“It’s just life; it’s adversity,” he said. “You just gotta bounce back. How you answer adversity makes you the kind of man you are.”

Armstrong jumped back into the running back rotation against Navy. He ran for 52 yards and a touchdown. He caught five passes for 64 yards, both career highs. But he also tweaked an ankle that night in San Diego.

“Every time it seemed that we turned a corner, something would put him back,” said coach Brian Kelly.

Armstrong played in nine games. He rushed for 377 yards on 71 carries and seven touchdowns. He caught 12 passes for 151 yards. But following the Navy game, he finished the final four games with 80 rushing yards on 15 carries and no receptions. Armstrong wasn’t himself in November. Something about his game was missing. He felt it. He knew it.

“You can’t go as fast and you can’t explode like you want to,” he said.

Only after the regular season ended did Armstrong start to heal. It showed during a 60-play scrimmage on Dec. 15. He moved easily, more confidently. He looked more like the Armstrong that we saw in Winston-Salem and San Diego.

“He’s back to where he was,” said Kelly, who joked that he considered putting Armstrong in a red “hands-off” jersey in practice to keep him healthy.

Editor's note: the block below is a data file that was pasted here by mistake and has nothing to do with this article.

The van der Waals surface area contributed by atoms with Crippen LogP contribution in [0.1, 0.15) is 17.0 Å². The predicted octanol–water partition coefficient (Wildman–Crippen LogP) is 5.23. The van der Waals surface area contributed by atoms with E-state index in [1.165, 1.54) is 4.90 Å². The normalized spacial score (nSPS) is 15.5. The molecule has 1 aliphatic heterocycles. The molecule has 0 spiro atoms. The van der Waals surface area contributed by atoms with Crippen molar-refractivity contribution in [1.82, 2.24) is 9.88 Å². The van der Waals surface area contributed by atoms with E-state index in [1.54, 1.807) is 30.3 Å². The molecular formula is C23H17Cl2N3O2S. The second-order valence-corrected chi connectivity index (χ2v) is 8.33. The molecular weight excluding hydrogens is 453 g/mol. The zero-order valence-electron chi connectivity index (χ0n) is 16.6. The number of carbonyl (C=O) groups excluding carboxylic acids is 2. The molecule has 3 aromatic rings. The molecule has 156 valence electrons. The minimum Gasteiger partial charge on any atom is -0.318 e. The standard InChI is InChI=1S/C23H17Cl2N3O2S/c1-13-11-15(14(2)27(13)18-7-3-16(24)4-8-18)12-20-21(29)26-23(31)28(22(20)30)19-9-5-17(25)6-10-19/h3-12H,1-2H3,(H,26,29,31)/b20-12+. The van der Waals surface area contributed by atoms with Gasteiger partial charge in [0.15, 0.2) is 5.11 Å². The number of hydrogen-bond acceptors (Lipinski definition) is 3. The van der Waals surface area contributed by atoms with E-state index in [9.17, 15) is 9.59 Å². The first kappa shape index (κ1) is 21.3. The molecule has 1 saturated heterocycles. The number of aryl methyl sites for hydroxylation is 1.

He’s healthy.

“I’m feeling pretty good,” Armstrong said. “I’m back to full speed.”

That means, fast speed. The 6-foot-1, 218-pound Armstrong wouldn’t state his case as the fastest player on the squad, insisting that fellow offensive dudes Dexter Williams and Michael Young would give him a good run. A three-time Kansas high school track champion from Lee’s Summit, Mo., Armstrong’s quickness can cause concerns for Clemson. He offers offensive coordinator Chip Long the opportunity to go deeper into his playbook. Get him in a matchup mismatch and turn him loose in space.

Armstrong could be this season’s bowl version of Miles Boykin. Use the big post-season stage to make a big play and make a national name for himself. He’s got a plethora of potential waiting to be unleashed. How about unleashing it in Arlington?

“Whatever Coach needs me to do, I’m going to do it,” Armstrong said. “It’s a huge game. It’s the biggest game I’ve ever played in in my career.”

It won’t be hard for Armstrong to get up for this one. Not only because a spot in the national championship game is at stake, but those three weeks missed left him fresh and focused. The calendar may say that January’s nearing but for Armstrong, it feels more like early September.

“I feel like it’s the beginning of the season,” he said. “I want to go out and give my all to this team.

“I’m blessed to be where I am now.”

Notre Dame’s Jafar Armstrong (8) runs for a touchdown against Wake Forest Sept. 22 at BB&T Field in Winston-Salem, NC.

WHO: No. 3 Notre Dame (12-0) vs. No. 2 Clemson (13-0)

WHEN: Saturday, 4 p.m. (EST)

WHAT: CFP Semifinal/Cotton Bowl

WHERE: AT&T Stadium (100,000); Arlington, Texas

TV: ESPN

RADIO: WSBT (960 AM, 96.1 FM), WNSN (101.5 FM)

LINE: Clemson by 13